Perhaps cultural changes might provide the ultimate evidence of the state of the United States in 1824. Daniel Webster was putting the finishing touches on his decades-long project, the American Dictionary of the English Language. It would place honor (not honour) in the center (not centre) of American nationalism.

In literature, James Fenimore Cooper published The Pioneers in 1823. It was the first of his five Leatherstocking Tales (the more famous one, The Last of the Mohicans, appeared in 1826). Cooper was part of an eclectic group of writers called the Knickerbocker Group. Among its members, Washington Irving also lent his talents to developing this new American ethos. His Rip Van Winkle (1819) and The Legend of Sleepy Hollow (1820) quickly became American classics.

For those who don’t like to read, art offers a very good clue regarding American feelings. It started with the glorification of battles from the War of 1812. Thomas Birch painted Perry’s Victory on Lake Erie in 1814.

As a painter, however, John Trumbull proved the best example of what was happening in America leading up to 1824. Known for his post-Revolutionary War depictions of the great battles for independence, he repeated the feat and then some in the years immediately after the War of 1812. Again, he focused on the events of the previous generation. Among these works include The Declaration of Independence (painted 1819 and placed in the United States Capitol rotunda in 1826), Surrender of Lord Cornwallis (1820), Surrender of General Burgoyne (1821), and General George Washington Resigning His Commission (1824).

It is this last painting the turns out to be most relevant to our story. It may have reminded both James Monroe and the American people to respect and honor (again, not “honour”) the Father of Our Country. Monroe held true to Washington’s self-imposed two-term limit.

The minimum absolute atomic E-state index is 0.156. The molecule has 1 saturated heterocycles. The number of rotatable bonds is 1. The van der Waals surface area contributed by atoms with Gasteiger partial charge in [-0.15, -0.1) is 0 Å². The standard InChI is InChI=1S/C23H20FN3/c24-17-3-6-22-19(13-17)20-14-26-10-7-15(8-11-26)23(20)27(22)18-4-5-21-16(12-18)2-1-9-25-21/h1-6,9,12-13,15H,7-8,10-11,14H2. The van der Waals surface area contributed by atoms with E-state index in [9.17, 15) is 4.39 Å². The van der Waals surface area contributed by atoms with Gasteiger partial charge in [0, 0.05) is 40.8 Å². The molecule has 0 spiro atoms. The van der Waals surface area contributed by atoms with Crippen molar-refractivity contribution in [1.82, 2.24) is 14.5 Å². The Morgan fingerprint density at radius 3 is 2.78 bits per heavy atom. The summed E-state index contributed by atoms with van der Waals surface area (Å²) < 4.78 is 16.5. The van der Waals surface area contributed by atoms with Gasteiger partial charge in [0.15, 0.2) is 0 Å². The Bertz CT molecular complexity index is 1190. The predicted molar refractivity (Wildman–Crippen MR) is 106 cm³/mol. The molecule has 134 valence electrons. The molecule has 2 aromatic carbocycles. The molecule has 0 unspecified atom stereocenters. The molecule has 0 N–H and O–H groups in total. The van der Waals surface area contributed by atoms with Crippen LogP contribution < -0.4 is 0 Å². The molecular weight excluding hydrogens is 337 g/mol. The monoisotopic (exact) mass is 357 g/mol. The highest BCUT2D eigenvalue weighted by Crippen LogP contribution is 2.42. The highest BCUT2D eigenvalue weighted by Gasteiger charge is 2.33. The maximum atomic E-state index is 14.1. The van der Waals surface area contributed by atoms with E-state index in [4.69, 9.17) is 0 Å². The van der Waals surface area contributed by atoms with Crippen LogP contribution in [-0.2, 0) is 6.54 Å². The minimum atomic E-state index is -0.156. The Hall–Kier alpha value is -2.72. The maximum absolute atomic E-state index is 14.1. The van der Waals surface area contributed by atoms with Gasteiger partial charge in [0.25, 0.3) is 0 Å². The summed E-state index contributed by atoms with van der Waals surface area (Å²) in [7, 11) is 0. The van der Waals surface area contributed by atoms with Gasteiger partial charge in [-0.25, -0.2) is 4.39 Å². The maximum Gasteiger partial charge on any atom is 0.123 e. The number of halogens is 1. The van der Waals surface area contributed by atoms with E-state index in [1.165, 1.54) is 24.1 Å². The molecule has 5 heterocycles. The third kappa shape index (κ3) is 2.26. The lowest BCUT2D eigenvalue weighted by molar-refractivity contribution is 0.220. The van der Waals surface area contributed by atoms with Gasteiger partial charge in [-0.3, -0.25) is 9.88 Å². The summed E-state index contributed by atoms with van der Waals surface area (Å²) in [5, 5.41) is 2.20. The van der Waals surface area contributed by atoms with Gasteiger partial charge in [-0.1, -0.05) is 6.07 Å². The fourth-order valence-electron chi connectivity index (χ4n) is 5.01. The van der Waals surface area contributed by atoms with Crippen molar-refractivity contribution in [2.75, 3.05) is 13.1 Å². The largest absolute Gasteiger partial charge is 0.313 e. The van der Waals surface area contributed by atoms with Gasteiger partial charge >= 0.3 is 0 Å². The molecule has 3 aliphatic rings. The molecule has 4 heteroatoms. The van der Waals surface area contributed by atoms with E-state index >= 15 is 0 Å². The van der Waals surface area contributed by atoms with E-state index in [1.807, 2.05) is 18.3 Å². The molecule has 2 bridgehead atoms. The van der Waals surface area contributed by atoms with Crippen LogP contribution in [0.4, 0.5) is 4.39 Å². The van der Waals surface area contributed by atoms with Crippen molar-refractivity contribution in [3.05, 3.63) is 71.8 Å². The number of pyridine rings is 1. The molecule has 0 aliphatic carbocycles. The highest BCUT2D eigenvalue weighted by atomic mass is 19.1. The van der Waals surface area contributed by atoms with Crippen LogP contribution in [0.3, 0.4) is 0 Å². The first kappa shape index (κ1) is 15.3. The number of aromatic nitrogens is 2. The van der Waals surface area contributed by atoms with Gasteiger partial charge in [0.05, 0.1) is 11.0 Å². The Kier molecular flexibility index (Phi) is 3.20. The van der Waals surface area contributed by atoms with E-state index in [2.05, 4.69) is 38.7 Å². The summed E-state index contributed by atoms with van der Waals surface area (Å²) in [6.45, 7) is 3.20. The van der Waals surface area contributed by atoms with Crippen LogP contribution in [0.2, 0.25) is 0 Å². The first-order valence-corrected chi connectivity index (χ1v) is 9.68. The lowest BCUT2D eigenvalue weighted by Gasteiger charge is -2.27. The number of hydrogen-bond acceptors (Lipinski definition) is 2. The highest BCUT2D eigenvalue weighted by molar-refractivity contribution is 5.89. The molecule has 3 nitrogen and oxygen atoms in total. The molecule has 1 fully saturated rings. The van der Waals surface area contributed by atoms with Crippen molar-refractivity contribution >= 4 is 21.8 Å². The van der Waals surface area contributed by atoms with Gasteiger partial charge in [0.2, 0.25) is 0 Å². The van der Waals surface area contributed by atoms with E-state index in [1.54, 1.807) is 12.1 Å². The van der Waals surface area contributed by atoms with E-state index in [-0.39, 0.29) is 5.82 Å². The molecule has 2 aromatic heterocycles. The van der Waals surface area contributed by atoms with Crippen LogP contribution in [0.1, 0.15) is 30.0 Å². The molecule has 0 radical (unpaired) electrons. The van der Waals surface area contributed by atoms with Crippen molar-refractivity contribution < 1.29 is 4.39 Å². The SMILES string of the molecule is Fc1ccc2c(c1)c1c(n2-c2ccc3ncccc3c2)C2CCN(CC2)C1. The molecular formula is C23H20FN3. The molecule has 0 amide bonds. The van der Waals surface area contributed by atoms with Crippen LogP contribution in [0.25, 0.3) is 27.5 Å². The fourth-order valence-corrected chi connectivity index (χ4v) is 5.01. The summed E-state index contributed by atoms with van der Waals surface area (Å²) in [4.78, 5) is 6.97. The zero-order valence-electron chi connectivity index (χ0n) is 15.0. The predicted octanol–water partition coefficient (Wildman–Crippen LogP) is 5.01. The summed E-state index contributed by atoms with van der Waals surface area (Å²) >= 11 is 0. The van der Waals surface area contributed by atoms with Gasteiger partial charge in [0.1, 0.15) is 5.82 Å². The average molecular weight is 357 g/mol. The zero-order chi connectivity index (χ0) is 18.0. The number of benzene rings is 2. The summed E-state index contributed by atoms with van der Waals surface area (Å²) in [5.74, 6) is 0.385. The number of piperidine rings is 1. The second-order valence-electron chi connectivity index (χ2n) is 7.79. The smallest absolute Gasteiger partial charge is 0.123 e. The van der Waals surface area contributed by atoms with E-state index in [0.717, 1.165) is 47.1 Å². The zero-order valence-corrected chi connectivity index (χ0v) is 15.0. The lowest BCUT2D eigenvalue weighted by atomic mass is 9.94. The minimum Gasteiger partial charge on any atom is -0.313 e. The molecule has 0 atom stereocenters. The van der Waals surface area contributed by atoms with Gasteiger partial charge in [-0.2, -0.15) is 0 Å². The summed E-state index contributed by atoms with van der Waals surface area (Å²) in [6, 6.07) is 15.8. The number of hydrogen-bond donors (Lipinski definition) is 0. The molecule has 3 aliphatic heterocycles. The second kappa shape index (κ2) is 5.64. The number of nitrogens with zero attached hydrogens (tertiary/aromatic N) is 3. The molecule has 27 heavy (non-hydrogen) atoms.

It’s quite possible he could have won a third election. With patriot fever at a high pitch, Monroe’s countrymen idolized Monroe him. How popular was he? One way to measure this is by the number of counties within the states that were named in honor of him. There are seventeen, including Monroe County, New York, established on February 23, 1821, shortly after Monroe’s uncontested reelection in 1820.

Do you know who else has seventeen counties named after him? James Monroe’s good friend Lafayette.

With Lafayette’s Tour of America confirmed to begin in the summer of 1824, people embraced the memory of America’s war for independence. They glowed in the aura of greatness emanating from those who made their freedom possible. What better way to salute those long-gone heroes by praising those that remained?

Word quickly got out that Lafayette accepted the invitation. Ports across the eastern seaboard prepared to receive “America’s Guest,” now truly the last surviving general of the Revolutionary War. They lobbied aggressively for the honor.

But only one would earn that prize.

Next Week: And The Lucky Winner Is…

1 Rubin, Zoe, “The Tories of 1812,” The Yale Historical Review, Volume V Issue II, Spring 2016, p. 120


  1. […] Did they realize it was coming sooner than they thought? Read this week’s Carosa Commentary “Lafayette’s Tour: America In 1824,” to understand why, in 1824, they were about to see it […]